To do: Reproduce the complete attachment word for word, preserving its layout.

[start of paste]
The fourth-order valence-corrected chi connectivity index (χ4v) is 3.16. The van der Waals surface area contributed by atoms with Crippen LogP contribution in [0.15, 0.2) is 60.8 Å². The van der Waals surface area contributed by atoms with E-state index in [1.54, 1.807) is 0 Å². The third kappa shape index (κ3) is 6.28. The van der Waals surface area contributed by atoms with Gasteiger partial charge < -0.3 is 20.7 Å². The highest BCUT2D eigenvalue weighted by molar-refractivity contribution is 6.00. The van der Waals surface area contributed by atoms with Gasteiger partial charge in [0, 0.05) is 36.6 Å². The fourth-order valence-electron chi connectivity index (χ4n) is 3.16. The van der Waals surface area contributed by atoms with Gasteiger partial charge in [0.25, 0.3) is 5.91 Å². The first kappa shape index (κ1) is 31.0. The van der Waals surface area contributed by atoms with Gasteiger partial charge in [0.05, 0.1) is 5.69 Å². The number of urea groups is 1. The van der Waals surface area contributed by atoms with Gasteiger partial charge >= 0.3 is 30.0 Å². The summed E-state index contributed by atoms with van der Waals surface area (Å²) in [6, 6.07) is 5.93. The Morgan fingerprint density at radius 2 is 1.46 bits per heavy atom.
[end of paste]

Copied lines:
The fourth-order valence-corrected chi connectivity index (χ4v) is 3.16. The van der Waals surface area contributed by atoms with Crippen LogP contribution in [0.15, 0.2) is 60.8 Å². The van der Waals surface area contributed by atoms with E-state index in [1.54, 1.807) is 0 Å². The third kappa shape index (κ3) is 6.28. The van der Waals surface area contributed by atoms with Gasteiger partial charge < -0.3 is 20.7 Å². The highest BCUT2D eigenvalue weighted by molar-refractivity contribution is 6.00. The van der Waals surface area contributed by atoms with Gasteiger partial charge in [0, 0.05) is 36.6 Å². The fourth-order valence-electron chi connectivity index (χ4n) is 3.16. The van der Waals surface area contributed by atoms with Gasteiger partial charge in [0.25, 0.3) is 5.91 Å². The first kappa shape index (κ1) is 31.0. The van der Waals surface area contributed by atoms with Gasteiger partial charge in [0.05, 0.1) is 5.69 Å². The number of urea groups is 1. The van der Waals surface area contributed by atoms with Gasteiger partial charge >= 0.3 is 30.0 Å². The summed E-state index contributed by atoms with van der Waals surface area (Å²) in [6, 6.07) is 5.93. The Morgan fingerprint density at radius 2 is 1.46 bits per heavy atom.